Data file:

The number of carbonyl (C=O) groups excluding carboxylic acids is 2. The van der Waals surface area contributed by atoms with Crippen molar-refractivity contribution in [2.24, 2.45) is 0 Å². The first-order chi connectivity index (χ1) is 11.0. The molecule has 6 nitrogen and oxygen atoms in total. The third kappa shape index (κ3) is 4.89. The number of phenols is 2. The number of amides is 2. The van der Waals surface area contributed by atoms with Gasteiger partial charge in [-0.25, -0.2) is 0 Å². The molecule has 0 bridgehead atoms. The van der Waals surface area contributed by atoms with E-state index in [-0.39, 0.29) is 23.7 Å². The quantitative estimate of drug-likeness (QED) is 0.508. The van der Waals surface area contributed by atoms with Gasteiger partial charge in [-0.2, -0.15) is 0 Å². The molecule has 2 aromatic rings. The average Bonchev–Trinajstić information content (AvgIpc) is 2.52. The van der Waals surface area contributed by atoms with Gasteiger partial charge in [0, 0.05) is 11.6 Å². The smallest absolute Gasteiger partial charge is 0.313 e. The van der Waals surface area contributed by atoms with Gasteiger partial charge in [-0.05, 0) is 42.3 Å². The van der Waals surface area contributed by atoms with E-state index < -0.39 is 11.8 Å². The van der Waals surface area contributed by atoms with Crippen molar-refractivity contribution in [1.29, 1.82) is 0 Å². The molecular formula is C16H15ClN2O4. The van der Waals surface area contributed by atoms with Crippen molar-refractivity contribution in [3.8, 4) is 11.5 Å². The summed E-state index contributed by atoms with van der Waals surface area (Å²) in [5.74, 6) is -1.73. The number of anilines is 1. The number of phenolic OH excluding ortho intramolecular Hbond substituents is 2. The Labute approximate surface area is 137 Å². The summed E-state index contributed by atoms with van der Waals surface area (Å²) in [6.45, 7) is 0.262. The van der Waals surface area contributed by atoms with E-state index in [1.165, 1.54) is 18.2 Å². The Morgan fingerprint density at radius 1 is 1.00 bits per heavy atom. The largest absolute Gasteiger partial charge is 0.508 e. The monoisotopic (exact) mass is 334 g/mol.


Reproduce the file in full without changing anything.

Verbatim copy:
The number of carbonyl (C=O) groups excluding carboxylic acids is 2. The van der Waals surface area contributed by atoms with Crippen molar-refractivity contribution in [2.24, 2.45) is 0 Å². The first-order chi connectivity index (χ1) is 11.0. The molecule has 6 nitrogen and oxygen atoms in total. The third kappa shape index (κ3) is 4.89. The number of phenols is 2. The number of amides is 2. The van der Waals surface area contributed by atoms with Gasteiger partial charge in [-0.25, -0.2) is 0 Å². The molecule has 0 bridgehead atoms. The van der Waals surface area contributed by atoms with E-state index in [-0.39, 0.29) is 23.7 Å². The quantitative estimate of drug-likeness (QED) is 0.508. The van der Waals surface area contributed by atoms with Gasteiger partial charge in [-0.2, -0.15) is 0 Å². The molecule has 2 aromatic rings. The average Bonchev–Trinajstić information content (AvgIpc) is 2.52. The van der Waals surface area contributed by atoms with Gasteiger partial charge in [0, 0.05) is 11.6 Å². The smallest absolute Gasteiger partial charge is 0.313 e. The van der Waals surface area contributed by atoms with Gasteiger partial charge in [-0.05, 0) is 42.3 Å². The van der Waals surface area contributed by atoms with E-state index < -0.39 is 11.8 Å². The van der Waals surface area contributed by atoms with Crippen molar-refractivity contribution in [1.29, 1.82) is 0 Å². The molecular formula is C16H15ClN2O4. The van der Waals surface area contributed by atoms with Crippen molar-refractivity contribution in [3.8, 4) is 11.5 Å². The summed E-state index contributed by atoms with van der Waals surface area (Å²) in [5.74, 6) is -1.73. The number of anilines is 1. The number of phenolic OH excluding ortho intramolecular Hbond substituents is 2. The Labute approximate surface area is 137 Å². The summed E-state index contributed by atoms with van der Waals surface area (Å²) in [6.45, 7) is 0.262. The van der Waals surface area contributed by atoms with E-state index in [1.165, 1.54) is 18.2 Å². The Morgan fingerprint density at radius 1 is 1.00 bits per heavy atom. The largest absolute Gasteiger partial charge is 0.508 e. The monoisotopic (exact) mass is 334 g/mol.